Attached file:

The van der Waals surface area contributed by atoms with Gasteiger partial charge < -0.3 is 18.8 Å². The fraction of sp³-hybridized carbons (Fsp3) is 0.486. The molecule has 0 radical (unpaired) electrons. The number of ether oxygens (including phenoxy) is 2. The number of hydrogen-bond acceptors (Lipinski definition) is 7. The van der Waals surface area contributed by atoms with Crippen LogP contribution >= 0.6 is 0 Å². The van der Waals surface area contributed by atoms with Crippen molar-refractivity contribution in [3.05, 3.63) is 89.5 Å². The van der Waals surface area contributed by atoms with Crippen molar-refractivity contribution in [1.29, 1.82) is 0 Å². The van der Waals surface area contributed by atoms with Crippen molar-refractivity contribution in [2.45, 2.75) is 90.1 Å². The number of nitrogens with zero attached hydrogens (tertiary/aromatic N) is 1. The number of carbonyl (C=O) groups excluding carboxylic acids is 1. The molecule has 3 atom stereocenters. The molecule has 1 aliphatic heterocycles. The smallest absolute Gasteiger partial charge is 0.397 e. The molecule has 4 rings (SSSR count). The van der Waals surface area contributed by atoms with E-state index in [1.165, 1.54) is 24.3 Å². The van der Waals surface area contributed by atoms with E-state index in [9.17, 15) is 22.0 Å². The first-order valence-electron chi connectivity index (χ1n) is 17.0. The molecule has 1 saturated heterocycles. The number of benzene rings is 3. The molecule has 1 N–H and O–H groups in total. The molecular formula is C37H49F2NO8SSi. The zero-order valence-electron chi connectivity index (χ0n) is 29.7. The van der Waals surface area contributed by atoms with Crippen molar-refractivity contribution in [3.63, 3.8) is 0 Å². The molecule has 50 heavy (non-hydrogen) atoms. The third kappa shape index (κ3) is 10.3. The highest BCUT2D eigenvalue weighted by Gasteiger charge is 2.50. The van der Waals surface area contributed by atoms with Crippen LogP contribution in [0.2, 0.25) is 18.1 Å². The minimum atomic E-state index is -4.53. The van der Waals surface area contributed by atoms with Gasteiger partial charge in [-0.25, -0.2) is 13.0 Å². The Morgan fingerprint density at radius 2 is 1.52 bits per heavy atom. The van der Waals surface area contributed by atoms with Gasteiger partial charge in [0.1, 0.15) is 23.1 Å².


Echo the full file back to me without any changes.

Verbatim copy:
The van der Waals surface area contributed by atoms with Gasteiger partial charge < -0.3 is 18.8 Å². The fraction of sp³-hybridized carbons (Fsp3) is 0.486. The molecule has 0 radical (unpaired) electrons. The number of ether oxygens (including phenoxy) is 2. The number of hydrogen-bond acceptors (Lipinski definition) is 7. The van der Waals surface area contributed by atoms with Crippen LogP contribution >= 0.6 is 0 Å². The van der Waals surface area contributed by atoms with Crippen molar-refractivity contribution in [3.05, 3.63) is 89.5 Å². The van der Waals surface area contributed by atoms with Crippen molar-refractivity contribution in [1.29, 1.82) is 0 Å². The van der Waals surface area contributed by atoms with Crippen molar-refractivity contribution in [2.45, 2.75) is 90.1 Å². The number of nitrogens with zero attached hydrogens (tertiary/aromatic N) is 1. The number of carbonyl (C=O) groups excluding carboxylic acids is 1. The molecule has 3 atom stereocenters. The molecule has 1 aliphatic heterocycles. The smallest absolute Gasteiger partial charge is 0.397 e. The molecule has 4 rings (SSSR count). The van der Waals surface area contributed by atoms with E-state index in [1.165, 1.54) is 24.3 Å². The van der Waals surface area contributed by atoms with E-state index in [9.17, 15) is 22.0 Å². The first-order valence-electron chi connectivity index (χ1n) is 17.0. The molecule has 1 saturated heterocycles. The number of benzene rings is 3. The molecule has 1 N–H and O–H groups in total. The molecular formula is C37H49F2NO8SSi. The zero-order valence-electron chi connectivity index (χ0n) is 29.7. The van der Waals surface area contributed by atoms with Crippen molar-refractivity contribution in [3.63, 3.8) is 0 Å². The molecule has 50 heavy (non-hydrogen) atoms. The third kappa shape index (κ3) is 10.3. The highest BCUT2D eigenvalue weighted by Gasteiger charge is 2.50. The van der Waals surface area contributed by atoms with Crippen LogP contribution in [0.2, 0.25) is 18.1 Å². The minimum atomic E-state index is -4.53. The van der Waals surface area contributed by atoms with Gasteiger partial charge in [-0.25, -0.2) is 13.0 Å². The Morgan fingerprint density at radius 2 is 1.52 bits per heavy atom. The van der Waals surface area contributed by atoms with Gasteiger partial charge in [0.1, 0.15) is 23.1 Å².